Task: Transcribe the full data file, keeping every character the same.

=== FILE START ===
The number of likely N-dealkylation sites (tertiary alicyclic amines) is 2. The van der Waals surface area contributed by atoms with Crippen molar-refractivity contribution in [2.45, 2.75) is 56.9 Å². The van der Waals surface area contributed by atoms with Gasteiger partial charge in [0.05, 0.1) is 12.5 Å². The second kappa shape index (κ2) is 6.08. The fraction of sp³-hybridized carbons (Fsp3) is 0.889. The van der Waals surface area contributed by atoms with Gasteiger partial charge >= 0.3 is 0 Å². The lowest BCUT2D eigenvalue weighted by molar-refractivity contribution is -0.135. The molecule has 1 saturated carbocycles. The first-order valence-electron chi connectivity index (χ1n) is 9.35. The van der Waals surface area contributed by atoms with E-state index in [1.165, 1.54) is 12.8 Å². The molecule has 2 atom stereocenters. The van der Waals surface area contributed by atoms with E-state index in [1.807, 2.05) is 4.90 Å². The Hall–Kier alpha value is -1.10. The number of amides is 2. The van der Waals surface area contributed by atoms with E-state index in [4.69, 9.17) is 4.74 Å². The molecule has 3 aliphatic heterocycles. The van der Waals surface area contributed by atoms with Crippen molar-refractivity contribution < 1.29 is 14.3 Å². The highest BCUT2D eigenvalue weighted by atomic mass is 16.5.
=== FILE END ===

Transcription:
The number of likely N-dealkylation sites (tertiary alicyclic amines) is 2. The van der Waals surface area contributed by atoms with Crippen molar-refractivity contribution in [2.45, 2.75) is 56.9 Å². The van der Waals surface area contributed by atoms with Gasteiger partial charge in [0.05, 0.1) is 12.5 Å². The second kappa shape index (κ2) is 6.08. The fraction of sp³-hybridized carbons (Fsp3) is 0.889. The van der Waals surface area contributed by atoms with Gasteiger partial charge >= 0.3 is 0 Å². The lowest BCUT2D eigenvalue weighted by molar-refractivity contribution is -0.135. The molecule has 1 saturated carbocycles. The first-order valence-electron chi connectivity index (χ1n) is 9.35. The van der Waals surface area contributed by atoms with E-state index in [1.165, 1.54) is 12.8 Å². The molecule has 2 atom stereocenters. The van der Waals surface area contributed by atoms with E-state index in [1.807, 2.05) is 4.90 Å². The Hall–Kier alpha value is -1.10. The number of amides is 2. The van der Waals surface area contributed by atoms with E-state index in [4.69, 9.17) is 4.74 Å². The molecule has 3 aliphatic heterocycles. The van der Waals surface area contributed by atoms with Crippen molar-refractivity contribution < 1.29 is 14.3 Å². The highest BCUT2D eigenvalue weighted by atomic mass is 16.5.